Split an If statement to use an End If even where there is only one statement to execute.

Never compare a boolean for equality with True or False.

Use parenthesis to improve readability even when they are strictly not required.

Use upper case letters for GoTo labels.

Use GoTo only where it improves readability.

Do not use GoSub.

Do not use default properties, rather specify them explicitly, for example txtName.Text = sName

The reference counter used in a For..Next loop shall not be used after the loop has finished.

The antiquated While..Wend loop shall not be used.

Compile On Demand is not to be used in the Visual Basic options.

DoEvents shall be avoided unless required, specifically, where a control or form is to be refreshed the Refresh method shall be used in preference to DoEvents.

Sample Boilerplates

Module Boilerplate:

' MODULE:ÿÿÿÿÿÿÿFMain
' FILENAME:ÿÿÿÿÿC:\Project\FMain.frm
' AUTHOR:ÿÿÿÿÿÿÿPhil Fresle
' CREATED:ÿÿÿÿÿÿ15-Apr-2000
' COPYRIGHT:ÿÿÿÿCopyright 2000 Frez Systems Limited. All Rights Reserved.
' ***Description goes here***
' 1.0ÿÿÿÿÿÿÿ15-Apr-2000
'ÿÿÿÿÿÿÿÿÿÿÿPhil Fresle
'ÿÿÿÿÿÿÿÿÿÿÿInitial Version

Procedure Boilerplate:

' GetUserName (FUNCTION)
' (In) - lUserID - Long -
' String -
' ***Description goes here***

Sample Code Containing Error Handling

Private Const MODULE_NAME As String = "SomeModule"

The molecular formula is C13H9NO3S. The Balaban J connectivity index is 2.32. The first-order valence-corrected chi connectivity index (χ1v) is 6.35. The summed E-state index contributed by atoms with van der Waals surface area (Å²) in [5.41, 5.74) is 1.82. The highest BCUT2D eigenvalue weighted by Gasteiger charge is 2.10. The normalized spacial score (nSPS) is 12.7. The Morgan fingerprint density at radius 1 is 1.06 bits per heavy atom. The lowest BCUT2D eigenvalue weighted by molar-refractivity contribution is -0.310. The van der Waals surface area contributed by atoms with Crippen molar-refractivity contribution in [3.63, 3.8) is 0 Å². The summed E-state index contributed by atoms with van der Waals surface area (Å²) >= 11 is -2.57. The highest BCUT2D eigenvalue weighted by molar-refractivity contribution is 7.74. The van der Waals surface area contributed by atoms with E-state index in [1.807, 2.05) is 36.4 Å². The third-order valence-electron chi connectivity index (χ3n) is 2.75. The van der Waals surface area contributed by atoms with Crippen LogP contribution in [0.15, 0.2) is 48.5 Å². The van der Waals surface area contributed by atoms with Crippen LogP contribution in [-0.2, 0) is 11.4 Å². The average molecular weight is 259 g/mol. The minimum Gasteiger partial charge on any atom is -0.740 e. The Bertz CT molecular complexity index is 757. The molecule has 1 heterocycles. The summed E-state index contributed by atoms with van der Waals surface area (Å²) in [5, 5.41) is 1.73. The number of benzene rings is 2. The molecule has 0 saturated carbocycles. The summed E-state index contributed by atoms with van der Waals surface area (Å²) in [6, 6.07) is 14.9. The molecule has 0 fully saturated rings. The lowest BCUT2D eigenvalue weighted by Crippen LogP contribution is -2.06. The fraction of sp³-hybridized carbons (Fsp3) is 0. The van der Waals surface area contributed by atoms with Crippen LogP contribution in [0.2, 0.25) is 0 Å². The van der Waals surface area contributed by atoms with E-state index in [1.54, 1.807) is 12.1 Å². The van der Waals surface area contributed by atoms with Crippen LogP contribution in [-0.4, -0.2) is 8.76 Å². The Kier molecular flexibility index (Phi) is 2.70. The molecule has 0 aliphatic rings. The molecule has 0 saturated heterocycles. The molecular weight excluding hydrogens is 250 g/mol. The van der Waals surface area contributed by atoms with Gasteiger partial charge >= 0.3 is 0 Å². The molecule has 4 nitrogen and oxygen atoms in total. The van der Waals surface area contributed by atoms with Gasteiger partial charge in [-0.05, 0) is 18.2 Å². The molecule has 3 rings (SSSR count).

Private Sub SomeProcedureName()
ÿÿÿÿ Dim lErrNumberÿÿÿÿÿÿAs Long
ÿÿÿÿ Dim sErrSourceÿÿÿÿÿÿAs String
ÿÿÿÿ Dim sErrDescription As String

ÿÿÿÿ Const PROCEDURE_NAME As String = "SomeProcedureName"

ÿÿÿÿ On Error GoTo ERROR_HANDLER

ÿÿÿÿ '**** Procedure's code (that may result in errors) goes here

ÿÿÿÿ On Error Resume Next

ÿÿÿÿ '**** Place code to tidy up object references here where we don't care about errors

ÿÿÿÿ ' Re-raise if we found an error
ÿÿÿÿ If lErrNumber <> 0 Then
ÿÿÿÿÿÿÿÿ On Error GoTo 0
ÿÿÿÿÿÿÿÿ Err.Raise lErrNumber, sErrSource, sErrDescription
ÿÿÿÿ End If
Exit Sub

ÿÿÿÿ lErrNumber = Err.Number
ÿÿÿÿ sErrDescription = Err.Description
ÿÿÿÿ sErrSource = FormatErrorSource(Err.Source, MODULE_NAME, PROCEDURE_NAME)
ÿÿÿÿ Resume TIDY_UP
End Sub

Public Function FormatErrorSource(ByVal sErrSource As String, _
ÿÿÿÿ ByVal sModule As String, ByVal sFunction As String) As String

ÿÿÿÿ Static s_sDefaultErrorSource As String

ÿÿÿÿ On Error Resume Next

ÿÿÿÿ If s_sDefaultErrorSource = "" Then
ÿÿÿÿÿÿÿÿ Err.Raise vbObjectError
ÿÿÿÿÿÿÿÿ s_sDefaultErrorSource = Err.Source
ÿÿÿÿÿÿÿÿ Err.Clear
ÿÿÿÿ End If

ÿÿÿÿ If sErrSource = s_sDefaultErrorSource Then
ÿÿÿÿÿÿÿÿ FormatErrorSource = App.Title & "." & sModule & "." & sFunction
ÿÿÿÿ Else
ÿÿÿÿÿÿÿÿ FormatErrorSource = sErrSource & vbCrLf _
ÿÿÿÿÿÿÿÿÿÿÿÿ & App.Title & "." & sModule & "." & sFunction
ÿÿÿÿ End If
End Function

Further Reading

Coding Techniques and Programming Practices, by Rob Caron,

The Basics of Programming Model Design, by Dave Stearns,

Visual Basic Programming Standards, by Jim Karabatsos,

C++ Coding Standards, by Todd Hoff,

Practical Standards for Microsoft Visual Basic, by James D. Foxall, Published by MS Press, ISBN 0-7356-0733-8

Visual Basic Programmer's Guide